As the products we sell become commodities, C-tailers will look to manufacturers for differentiating innovations.
By Krissy Rushing
The home theater category is advancing at breakneck speed, resulting in unprecedented industry growth and, of course, corresponding challenges for A/V retailers. However, the not-so-obvious by-product of all of this activity is the shift in industry economics swirling in its wake.
For the dealer, sizing up a potential customer was once a relatively simple matter—customers were most likely enthusiasts. Home theater, however, isn't just for enthusiasts anymore. As a result, a retailer must often adapt itself from one type of customer to another, juggling competing interests and making rapid judgments while even more consumers flood the gates.
Push higher-end, higher-margin gear, and it may not be so easy to close as many deals. Go the other way and push mainstream product, and the margins could be as slim as a flat-panel display.
The dilemma is rooted in the commoditization of home theater products; the difference in the performance of products at both ends of the spectrum continues to dwindle. At the low end, even entry-level products now boast surprisingly sophisticated capabilities. At the upper end, an overall greater demand is driving prices of once-rarified technology downward.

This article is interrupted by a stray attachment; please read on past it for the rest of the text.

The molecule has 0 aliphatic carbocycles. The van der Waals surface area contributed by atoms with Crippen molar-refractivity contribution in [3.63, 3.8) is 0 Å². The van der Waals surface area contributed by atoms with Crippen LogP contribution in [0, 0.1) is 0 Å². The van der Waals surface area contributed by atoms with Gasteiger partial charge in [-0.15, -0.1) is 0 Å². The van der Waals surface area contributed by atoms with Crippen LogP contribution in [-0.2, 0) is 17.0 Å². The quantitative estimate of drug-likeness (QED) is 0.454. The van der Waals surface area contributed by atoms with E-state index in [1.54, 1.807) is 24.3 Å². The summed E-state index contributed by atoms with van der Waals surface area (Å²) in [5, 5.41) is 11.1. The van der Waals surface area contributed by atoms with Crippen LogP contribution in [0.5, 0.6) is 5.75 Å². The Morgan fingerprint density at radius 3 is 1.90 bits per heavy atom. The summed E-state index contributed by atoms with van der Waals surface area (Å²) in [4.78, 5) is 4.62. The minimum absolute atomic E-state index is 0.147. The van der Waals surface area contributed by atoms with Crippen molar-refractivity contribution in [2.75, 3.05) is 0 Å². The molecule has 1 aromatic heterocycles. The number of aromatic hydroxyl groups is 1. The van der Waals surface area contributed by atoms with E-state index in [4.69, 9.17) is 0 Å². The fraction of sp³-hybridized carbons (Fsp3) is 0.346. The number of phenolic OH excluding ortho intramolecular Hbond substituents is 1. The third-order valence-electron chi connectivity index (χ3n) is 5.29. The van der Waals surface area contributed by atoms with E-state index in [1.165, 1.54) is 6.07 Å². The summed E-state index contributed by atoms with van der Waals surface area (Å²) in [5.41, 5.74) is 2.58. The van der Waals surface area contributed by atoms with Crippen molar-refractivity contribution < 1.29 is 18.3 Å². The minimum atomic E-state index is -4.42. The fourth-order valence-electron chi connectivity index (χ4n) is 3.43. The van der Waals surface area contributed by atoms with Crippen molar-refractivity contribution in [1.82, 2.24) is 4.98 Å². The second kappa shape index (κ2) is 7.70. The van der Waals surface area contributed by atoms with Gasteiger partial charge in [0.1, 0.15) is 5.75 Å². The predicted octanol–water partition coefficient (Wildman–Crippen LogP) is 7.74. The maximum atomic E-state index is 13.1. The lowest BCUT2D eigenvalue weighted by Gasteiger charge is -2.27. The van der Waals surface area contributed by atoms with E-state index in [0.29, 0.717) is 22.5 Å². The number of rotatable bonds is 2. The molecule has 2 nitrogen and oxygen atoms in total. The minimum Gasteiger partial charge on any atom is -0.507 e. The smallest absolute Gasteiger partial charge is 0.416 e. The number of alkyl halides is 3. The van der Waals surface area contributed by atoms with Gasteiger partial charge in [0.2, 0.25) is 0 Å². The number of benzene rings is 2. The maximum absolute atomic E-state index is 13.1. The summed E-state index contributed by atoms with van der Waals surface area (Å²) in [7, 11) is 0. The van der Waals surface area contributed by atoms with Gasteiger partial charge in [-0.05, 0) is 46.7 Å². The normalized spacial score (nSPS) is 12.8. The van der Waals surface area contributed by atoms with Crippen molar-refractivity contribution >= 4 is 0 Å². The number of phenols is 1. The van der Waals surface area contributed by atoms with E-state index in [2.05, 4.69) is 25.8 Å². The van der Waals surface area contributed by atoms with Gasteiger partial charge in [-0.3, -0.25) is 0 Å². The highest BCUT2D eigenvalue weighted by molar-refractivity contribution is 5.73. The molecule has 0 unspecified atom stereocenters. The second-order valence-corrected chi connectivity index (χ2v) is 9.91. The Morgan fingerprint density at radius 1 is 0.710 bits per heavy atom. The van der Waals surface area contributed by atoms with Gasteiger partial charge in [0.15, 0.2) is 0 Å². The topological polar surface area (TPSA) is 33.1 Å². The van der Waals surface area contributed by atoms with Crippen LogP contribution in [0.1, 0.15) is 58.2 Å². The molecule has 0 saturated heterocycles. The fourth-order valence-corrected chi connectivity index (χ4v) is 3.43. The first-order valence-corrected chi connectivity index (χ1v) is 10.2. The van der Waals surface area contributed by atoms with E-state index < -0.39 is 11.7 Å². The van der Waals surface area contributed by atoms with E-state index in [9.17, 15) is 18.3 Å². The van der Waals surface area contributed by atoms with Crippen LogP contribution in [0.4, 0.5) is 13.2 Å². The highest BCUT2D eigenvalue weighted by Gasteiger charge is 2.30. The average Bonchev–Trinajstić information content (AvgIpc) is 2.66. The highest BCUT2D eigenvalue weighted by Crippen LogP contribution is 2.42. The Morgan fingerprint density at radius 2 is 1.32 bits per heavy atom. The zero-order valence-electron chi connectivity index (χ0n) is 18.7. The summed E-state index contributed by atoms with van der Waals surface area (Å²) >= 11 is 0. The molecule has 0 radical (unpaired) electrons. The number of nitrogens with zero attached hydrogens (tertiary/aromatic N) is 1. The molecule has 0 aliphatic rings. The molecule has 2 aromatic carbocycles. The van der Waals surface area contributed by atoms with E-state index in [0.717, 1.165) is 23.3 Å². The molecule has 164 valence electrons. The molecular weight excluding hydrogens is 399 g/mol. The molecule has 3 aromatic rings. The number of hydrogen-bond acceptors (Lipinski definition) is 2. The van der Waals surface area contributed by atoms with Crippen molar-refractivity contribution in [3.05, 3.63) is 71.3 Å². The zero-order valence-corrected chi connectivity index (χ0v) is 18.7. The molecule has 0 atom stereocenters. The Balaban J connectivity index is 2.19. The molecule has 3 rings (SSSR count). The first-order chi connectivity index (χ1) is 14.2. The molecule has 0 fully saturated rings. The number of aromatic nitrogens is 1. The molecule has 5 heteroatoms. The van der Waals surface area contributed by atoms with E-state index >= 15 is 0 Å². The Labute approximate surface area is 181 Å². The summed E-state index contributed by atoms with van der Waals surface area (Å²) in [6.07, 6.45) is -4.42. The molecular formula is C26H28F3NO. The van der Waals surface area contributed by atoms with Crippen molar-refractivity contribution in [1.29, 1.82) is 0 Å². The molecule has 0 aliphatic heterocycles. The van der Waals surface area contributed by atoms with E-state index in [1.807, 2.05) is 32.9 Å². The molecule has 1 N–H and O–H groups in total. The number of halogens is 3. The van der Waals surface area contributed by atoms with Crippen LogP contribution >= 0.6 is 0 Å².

One would think access to better quality products for the masses would be, as Martha Stewart says, "a good thing." And it is—for consumers.
However, the blurring of the line between low-end and high-end gear has dictated the need for all of the "ends" to get, well, even higher. Manufacturers must push the envelope in order to continue to mine in the land of margins. Many are finding the need to play ball with the mainstreamers and offer product that caters to that market's needs, putting themselves in highly shark-infested waters and risking their brands.